Denying torture claims, Shin Bet decries ‘slander campaign’

Agency comes out against Jewish extremists for second time this week as Duma case continues to dominate conversation

Judah Ari Gross is The Times of Israel's military correspondent.

Right-wing Jewish activists protest against alleged torture by the Shin Bet security service by reenacting the supposed techniques in Habima square in Tel Aviv on December 23, 2015.(Tomer Neuberg/Flash90)
Right-wing Jewish activists protest against alleged torture by the Shin Bet security service by reenacting the supposed techniques in Habima square in Tel Aviv on December 23, 2015.(Tomer Neuberg/Flash90)

The Shin Bet security service denied all allegations that it tortured detainees in an ongoing investigation into a terror attack by suspected Jewish extremists, calling the claims “deceitful” and “entirely disconnected from reality” on Thursday.

The families and attorneys of those currently being investigated for carrying out the deadly firebombing of the Dawabsha family home in late July have accused Israel’s internal security agency of beating the suspects, spitting on them, shocking them with electricity and hitting them in the genitals.

Though the security service generally maintains relative silence in the face of such allegations, its announcement on Thursday is the second time in the past week the agency has hit back against the charges and those who make them, following near daily protests by right-wing extremists and a political outpouring of support for the agency.

“Over the past few days there continues to be a deceitful, slanderous campaign against the Shin Bet security service and its workers,” the agency said.

The Shin Bet accused right-wing activists of attempting to divert the public’s attention away from the “heinous terrorist acts” that the extremist group in question has been accused of and make the conversation instead about the “legitimacy of the investigation which uncovered their actions.”

The goal of these lies, the organization claimed, is to “blacken the face of the Shin Bet security service in an attempt to harm its ability to carry out its duty — by disrupting the investigation and ruining the image of the service.”

The Shin Bet affirmed that all of its actions have been legal and approved by the courts, the attorney general, the State Attorney’s Office and other legal officials. There have been “over 100 meetings at various times that have been held on the topic of the suspects from this organization,” the service said.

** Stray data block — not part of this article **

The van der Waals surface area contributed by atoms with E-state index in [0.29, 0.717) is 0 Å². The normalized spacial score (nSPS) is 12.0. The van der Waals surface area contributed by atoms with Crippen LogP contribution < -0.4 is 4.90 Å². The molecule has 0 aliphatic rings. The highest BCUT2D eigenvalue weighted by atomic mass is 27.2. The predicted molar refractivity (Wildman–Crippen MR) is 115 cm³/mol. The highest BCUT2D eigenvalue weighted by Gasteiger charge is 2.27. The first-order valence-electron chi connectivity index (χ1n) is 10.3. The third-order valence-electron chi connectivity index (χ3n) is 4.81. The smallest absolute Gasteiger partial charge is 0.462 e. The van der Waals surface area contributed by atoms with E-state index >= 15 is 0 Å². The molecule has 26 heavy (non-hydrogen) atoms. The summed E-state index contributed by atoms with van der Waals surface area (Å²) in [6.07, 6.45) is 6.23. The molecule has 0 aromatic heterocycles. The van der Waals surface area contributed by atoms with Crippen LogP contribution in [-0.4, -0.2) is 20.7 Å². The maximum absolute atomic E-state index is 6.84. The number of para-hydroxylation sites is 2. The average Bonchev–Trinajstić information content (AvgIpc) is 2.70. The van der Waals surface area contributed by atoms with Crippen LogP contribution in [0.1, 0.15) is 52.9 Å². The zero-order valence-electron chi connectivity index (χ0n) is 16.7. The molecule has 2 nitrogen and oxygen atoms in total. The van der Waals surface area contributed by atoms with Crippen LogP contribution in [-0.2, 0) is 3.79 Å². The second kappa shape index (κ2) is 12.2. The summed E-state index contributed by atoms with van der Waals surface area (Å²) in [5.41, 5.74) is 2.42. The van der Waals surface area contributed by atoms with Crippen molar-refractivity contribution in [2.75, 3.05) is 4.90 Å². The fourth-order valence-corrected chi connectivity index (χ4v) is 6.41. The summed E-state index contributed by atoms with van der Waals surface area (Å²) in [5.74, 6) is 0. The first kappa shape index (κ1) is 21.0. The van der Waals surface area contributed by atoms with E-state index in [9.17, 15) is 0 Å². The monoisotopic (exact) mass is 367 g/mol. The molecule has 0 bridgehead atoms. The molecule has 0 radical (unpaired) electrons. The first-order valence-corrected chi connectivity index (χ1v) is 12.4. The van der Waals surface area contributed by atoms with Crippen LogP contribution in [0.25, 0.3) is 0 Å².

The Jewish terror organization responsible for the Duma firebombing, which resulted in the deaths of 18-month-old Ali Dawabsha and his parents, continued to carry out terror attacks even after the July 31 attack and showed no remorse for their actions, seeing it as “an attack worthy of imitation,” the Shin Bet said.

These Jewish extremists have indicated in their internal documents that they have taken violent steps — including attempted murder of Palestinians — “in order to crown a king, ruin the relationships between Israel and other countries, expel non-Jews and harm minorities,” the Shin Bet said.

At this point, the security service is working primarily to uncover more people connected to the Jewish terror organization that is under investigation and prevent future terror attacks, the Shin Bet said in its statement.

Since the attorneys of the suspects in the Dawabsha murders accused the Shin Bet of torture, right-wing activists across the country have taken to the streets in protest, blocking traffic at the entrance to Jerusalem and demonstrating in front of the home of Yoram Cohen, the head of the Shin Bet.

The agency’s conduct during the investigation has been a contentious topic not only within Israeli society in general, but particularly among the right-wing parties in the Knesset, especially within the right-wing Jewish Home party.

Justice Minister Ayelet Shaked and Education Minister Naftali Bennett, who also serves as head of the Jewish Home party, have both defended the Shin Bet, while their fellow party members, MK Bezalel Smotrich and Agriculture Minister Uri Ariel, have come out strongly against the security service.

According to Channel 2, Ariel wrote on WhatsApp to some of his close associates that the “Jewish Division of Shin Bet needs to be closed, and the sooner the better.”

The Shin Bet’s Thursday announcement was released amid a period of shock and anger within Israeli society following the broadcast of a video showing right-wing activists dancing at a wedding with guns, knives and a Molotov cocktail while stabbing a photograph of the murdered Ali Dawabsha.

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